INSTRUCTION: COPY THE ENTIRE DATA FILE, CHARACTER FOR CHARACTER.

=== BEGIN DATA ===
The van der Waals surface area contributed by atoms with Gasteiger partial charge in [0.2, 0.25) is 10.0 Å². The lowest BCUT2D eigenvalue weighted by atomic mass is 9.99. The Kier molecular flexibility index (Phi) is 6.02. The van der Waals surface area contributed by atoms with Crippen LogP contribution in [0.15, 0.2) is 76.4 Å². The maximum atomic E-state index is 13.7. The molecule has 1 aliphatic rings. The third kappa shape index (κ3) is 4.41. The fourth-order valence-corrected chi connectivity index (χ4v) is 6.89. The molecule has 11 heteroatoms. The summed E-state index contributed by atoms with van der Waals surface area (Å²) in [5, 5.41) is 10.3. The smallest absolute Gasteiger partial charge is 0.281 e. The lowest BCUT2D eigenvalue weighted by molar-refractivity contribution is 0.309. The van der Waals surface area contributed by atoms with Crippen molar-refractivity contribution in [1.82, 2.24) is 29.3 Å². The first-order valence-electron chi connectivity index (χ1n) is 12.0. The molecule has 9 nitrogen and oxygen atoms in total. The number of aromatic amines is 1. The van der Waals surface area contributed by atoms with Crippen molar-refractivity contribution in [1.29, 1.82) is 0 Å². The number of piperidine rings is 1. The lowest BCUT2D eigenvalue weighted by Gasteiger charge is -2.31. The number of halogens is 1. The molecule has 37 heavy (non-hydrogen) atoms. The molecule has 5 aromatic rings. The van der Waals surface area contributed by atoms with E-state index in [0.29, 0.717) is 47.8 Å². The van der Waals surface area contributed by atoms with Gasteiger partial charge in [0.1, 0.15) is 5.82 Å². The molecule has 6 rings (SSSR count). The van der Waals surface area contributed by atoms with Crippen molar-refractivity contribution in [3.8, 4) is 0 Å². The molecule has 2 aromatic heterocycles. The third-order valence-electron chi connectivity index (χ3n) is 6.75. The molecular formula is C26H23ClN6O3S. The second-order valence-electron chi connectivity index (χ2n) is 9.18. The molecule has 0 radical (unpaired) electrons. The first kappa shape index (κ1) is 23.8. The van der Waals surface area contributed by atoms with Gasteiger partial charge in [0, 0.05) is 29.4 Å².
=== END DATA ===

The van der Waals surface area contributed by atoms with Gasteiger partial charge in [0.2, 0.25) is 10.0 Å². The lowest BCUT2D eigenvalue weighted by atomic mass is 9.99. The Kier molecular flexibility index (Phi) is 6.02. The van der Waals surface area contributed by atoms with Crippen LogP contribution in [0.15, 0.2) is 76.4 Å². The maximum atomic E-state index is 13.7. The molecule has 1 aliphatic rings. The third kappa shape index (κ3) is 4.41. The fourth-order valence-corrected chi connectivity index (χ4v) is 6.89. The molecule has 11 heteroatoms. The summed E-state index contributed by atoms with van der Waals surface area (Å²) in [5, 5.41) is 10.3. The smallest absolute Gasteiger partial charge is 0.281 e. The lowest BCUT2D eigenvalue weighted by molar-refractivity contribution is 0.309. The van der Waals surface area contributed by atoms with Crippen molar-refractivity contribution in [1.82, 2.24) is 29.3 Å². The first-order valence-electron chi connectivity index (χ1n) is 12.0. The molecule has 9 nitrogen and oxygen atoms in total. The number of aromatic amines is 1. The van der Waals surface area contributed by atoms with Crippen molar-refractivity contribution in [1.29, 1.82) is 0 Å². The number of piperidine rings is 1. The lowest BCUT2D eigenvalue weighted by Gasteiger charge is -2.31. The number of halogens is 1. The molecule has 37 heavy (non-hydrogen) atoms. The molecule has 5 aromatic rings. The van der Waals surface area contributed by atoms with E-state index in [0.29, 0.717) is 47.8 Å². The van der Waals surface area contributed by atoms with Gasteiger partial charge in [0.1, 0.15) is 5.82 Å². The molecule has 6 rings (SSSR count). The van der Waals surface area contributed by atoms with Crippen molar-refractivity contribution in [3.8, 4) is 0 Å². The molecule has 2 aromatic heterocycles. The third-order valence-electron chi connectivity index (χ3n) is 6.75. The molecular formula is C26H23ClN6O3S. The second-order valence-electron chi connectivity index (χ2n) is 9.18. The molecule has 0 radical (unpaired) electrons. The first kappa shape index (κ1) is 23.8. The van der Waals surface area contributed by atoms with Gasteiger partial charge in [0, 0.05) is 29.4 Å².